“Half a million people came together, no one followed anyone, everyone came together as a community and family,” he said. “It was so different from what the human experience looks like, everyday experience. It was a moment of hope, something that proved it was possible – and that resonated.

“They come from a counter-culture very involved in trying to make the world a better place. It was a chance for all of us to see if this could happen when we were in charge – and it did. “

Rediscovering the magic of Woodstock

In the months leading up to the 2019 anniversary, Lang spoke about how the country’s political climate was reminiscent of 1969 and the value another Woodstock could have for society. Famous, Lang and his partners found Yasgur’s farm after the original festival site fell in Saugerties in March 1969, adding to the mystique of Woodstock as an entity capable of overcoming obstacles.

But repeated attempts to recapture this magic have proven impossible, in part due to the evolution of the modern music industry.

Woodstock ’94 in Saugerties hosted 350,000 people, 100,000 of which were free, and was perhaps the first indication of Woodstock’s struggles to find its place beyond 1969.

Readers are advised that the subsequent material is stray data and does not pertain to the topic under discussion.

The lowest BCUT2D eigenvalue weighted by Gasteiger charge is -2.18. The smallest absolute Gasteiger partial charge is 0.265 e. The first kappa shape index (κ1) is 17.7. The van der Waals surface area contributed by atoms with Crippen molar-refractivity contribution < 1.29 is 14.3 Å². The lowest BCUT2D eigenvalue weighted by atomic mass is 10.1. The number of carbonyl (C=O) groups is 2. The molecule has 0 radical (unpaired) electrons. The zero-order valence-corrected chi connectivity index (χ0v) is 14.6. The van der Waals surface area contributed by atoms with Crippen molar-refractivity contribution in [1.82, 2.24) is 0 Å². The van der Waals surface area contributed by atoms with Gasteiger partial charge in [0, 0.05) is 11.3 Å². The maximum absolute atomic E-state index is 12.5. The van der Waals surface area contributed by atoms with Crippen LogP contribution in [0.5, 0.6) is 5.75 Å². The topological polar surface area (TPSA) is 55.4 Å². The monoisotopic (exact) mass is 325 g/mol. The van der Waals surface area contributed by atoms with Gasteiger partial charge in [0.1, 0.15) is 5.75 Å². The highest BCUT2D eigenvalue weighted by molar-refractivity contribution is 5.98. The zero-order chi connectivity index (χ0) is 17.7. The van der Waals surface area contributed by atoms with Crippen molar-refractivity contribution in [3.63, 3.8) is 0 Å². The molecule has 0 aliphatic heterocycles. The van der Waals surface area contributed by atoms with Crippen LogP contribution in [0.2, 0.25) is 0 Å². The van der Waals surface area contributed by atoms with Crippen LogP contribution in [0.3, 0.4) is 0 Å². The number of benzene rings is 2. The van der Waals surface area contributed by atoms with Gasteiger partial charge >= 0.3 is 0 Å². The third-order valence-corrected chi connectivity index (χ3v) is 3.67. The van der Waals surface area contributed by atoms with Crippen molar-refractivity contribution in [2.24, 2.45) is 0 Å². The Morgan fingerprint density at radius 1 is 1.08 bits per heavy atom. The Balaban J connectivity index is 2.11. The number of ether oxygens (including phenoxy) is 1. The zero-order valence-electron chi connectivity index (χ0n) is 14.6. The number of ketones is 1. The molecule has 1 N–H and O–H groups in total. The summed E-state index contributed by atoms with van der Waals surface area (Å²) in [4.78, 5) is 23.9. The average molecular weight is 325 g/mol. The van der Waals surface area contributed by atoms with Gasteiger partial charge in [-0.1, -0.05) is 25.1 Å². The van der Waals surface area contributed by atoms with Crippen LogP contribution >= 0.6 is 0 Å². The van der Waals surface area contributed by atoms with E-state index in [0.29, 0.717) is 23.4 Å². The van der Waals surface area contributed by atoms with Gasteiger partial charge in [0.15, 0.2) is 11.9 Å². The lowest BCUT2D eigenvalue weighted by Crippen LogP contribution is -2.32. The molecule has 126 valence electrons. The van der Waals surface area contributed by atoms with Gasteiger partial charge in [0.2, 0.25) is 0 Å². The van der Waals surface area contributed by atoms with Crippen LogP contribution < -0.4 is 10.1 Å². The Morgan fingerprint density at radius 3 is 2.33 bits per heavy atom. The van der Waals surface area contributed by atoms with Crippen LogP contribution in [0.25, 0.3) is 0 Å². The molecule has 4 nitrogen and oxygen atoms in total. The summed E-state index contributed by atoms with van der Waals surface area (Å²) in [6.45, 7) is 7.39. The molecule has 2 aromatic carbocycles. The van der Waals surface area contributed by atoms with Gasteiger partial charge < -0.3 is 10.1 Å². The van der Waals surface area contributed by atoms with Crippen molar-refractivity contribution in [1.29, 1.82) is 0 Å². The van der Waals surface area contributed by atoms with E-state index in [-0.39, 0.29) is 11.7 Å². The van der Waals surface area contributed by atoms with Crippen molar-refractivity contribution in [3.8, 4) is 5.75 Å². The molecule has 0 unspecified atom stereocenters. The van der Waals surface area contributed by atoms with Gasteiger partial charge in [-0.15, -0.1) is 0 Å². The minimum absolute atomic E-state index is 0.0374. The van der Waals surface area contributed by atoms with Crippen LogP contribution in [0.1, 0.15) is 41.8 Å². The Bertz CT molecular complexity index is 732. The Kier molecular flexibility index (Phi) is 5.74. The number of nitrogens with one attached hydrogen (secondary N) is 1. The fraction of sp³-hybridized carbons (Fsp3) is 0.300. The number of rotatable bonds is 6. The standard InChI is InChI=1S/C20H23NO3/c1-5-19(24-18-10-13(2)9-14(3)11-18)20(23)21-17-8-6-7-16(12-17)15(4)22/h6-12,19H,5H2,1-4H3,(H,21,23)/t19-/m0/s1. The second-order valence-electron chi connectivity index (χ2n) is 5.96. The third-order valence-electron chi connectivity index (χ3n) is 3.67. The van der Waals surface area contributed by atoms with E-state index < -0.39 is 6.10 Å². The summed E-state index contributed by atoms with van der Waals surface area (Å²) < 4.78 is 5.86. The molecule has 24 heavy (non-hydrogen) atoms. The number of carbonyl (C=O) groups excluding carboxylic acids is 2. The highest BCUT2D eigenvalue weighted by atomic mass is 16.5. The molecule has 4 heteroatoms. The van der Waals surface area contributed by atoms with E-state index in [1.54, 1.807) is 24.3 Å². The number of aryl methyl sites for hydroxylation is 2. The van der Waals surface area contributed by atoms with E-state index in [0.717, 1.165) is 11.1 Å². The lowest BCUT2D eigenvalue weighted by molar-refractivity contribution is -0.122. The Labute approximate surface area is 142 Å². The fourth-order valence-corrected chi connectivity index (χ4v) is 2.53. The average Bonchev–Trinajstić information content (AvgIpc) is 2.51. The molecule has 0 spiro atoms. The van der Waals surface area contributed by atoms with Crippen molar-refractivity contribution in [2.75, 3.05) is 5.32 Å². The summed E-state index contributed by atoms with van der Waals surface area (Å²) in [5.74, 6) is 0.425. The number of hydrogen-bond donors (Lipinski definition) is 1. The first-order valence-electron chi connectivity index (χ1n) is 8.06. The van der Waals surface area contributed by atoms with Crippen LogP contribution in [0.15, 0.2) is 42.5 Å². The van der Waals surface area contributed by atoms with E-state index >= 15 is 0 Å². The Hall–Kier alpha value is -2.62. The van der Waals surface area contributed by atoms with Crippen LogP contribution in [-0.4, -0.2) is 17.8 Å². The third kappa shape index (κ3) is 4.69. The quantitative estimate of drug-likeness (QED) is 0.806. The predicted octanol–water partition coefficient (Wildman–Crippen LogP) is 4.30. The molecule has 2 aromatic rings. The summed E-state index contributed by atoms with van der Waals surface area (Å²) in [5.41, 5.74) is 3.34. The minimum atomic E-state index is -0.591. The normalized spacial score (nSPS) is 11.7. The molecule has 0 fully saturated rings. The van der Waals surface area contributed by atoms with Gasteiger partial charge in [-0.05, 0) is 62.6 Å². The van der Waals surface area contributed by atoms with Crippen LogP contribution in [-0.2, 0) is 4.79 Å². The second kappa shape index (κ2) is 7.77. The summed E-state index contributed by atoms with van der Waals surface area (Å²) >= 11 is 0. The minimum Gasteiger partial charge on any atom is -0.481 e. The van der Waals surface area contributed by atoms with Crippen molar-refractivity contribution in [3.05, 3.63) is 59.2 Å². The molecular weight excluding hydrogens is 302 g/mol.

Woodstock ’99 took place five years later at Griffiss Air Force Base near Rome, New York. But, the event was marked by violence, fires and reports of assaults.

In 2009, Lang had hoped to host a Woodstock 40th anniversary concert in Prospect Park in Brooklyn. But the cost of hosting a free concert and the inability to find sponsors to cover the $ 8-10 million forced him to abandon the show.

Woodstock 50’s plans have changed several times: After failing to secure the necessary permits to hold the event at Watkins Glen International racetrack in Schuyler County, the town of Vernon rejected a hasty plan for the event takes place at Vernon Downs. It was ultimately canceled after a last-minute attempt at an event at the Merriweather Post Pavilion in Columbia, Maryland.

Yet the memory of Woodstock and its ideals continues to resonate.

Contribution: The Poughkeepsie (New York) Journal and The Associated Press